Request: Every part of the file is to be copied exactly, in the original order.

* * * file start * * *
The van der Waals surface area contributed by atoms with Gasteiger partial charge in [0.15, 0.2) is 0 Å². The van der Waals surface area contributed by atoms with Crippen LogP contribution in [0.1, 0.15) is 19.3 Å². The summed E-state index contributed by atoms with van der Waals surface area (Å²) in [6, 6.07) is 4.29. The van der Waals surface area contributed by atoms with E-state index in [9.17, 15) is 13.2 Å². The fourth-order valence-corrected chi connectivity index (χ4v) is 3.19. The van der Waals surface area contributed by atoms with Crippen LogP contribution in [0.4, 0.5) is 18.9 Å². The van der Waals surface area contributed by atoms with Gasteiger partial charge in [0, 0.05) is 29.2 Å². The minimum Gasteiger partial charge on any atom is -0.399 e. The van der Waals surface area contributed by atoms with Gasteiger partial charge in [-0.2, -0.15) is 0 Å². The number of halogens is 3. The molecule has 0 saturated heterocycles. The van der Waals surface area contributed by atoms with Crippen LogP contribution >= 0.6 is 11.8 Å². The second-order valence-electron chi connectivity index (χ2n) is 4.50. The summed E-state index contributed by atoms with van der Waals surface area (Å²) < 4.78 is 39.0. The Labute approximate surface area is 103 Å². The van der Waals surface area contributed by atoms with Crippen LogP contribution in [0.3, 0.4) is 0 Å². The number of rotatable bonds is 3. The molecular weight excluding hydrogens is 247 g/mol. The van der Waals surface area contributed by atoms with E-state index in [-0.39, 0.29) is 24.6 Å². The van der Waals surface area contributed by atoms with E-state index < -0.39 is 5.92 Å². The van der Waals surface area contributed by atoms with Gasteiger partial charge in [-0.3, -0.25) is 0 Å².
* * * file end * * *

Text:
The van der Waals surface area contributed by atoms with Gasteiger partial charge in [0.15, 0.2) is 0 Å². The van der Waals surface area contributed by atoms with Crippen LogP contribution in [0.1, 0.15) is 19.3 Å². The summed E-state index contributed by atoms with van der Waals surface area (Å²) in [6, 6.07) is 4.29. The van der Waals surface area contributed by atoms with E-state index in [9.17, 15) is 13.2 Å². The fourth-order valence-corrected chi connectivity index (χ4v) is 3.19. The van der Waals surface area contributed by atoms with Crippen LogP contribution in [0.4, 0.5) is 18.9 Å². The van der Waals surface area contributed by atoms with Gasteiger partial charge in [0, 0.05) is 29.2 Å². The minimum Gasteiger partial charge on any atom is -0.399 e. The van der Waals surface area contributed by atoms with Gasteiger partial charge in [-0.2, -0.15) is 0 Å². The number of halogens is 3. The molecule has 0 saturated heterocycles. The van der Waals surface area contributed by atoms with Crippen LogP contribution >= 0.6 is 11.8 Å². The second-order valence-electron chi connectivity index (χ2n) is 4.50. The summed E-state index contributed by atoms with van der Waals surface area (Å²) < 4.78 is 39.0. The Labute approximate surface area is 103 Å². The van der Waals surface area contributed by atoms with Crippen LogP contribution in [0.3, 0.4) is 0 Å². The number of rotatable bonds is 3. The molecular weight excluding hydrogens is 247 g/mol. The van der Waals surface area contributed by atoms with E-state index in [-0.39, 0.29) is 24.6 Å². The van der Waals surface area contributed by atoms with E-state index < -0.39 is 5.92 Å². The van der Waals surface area contributed by atoms with Gasteiger partial charge in [-0.3, -0.25) is 0 Å².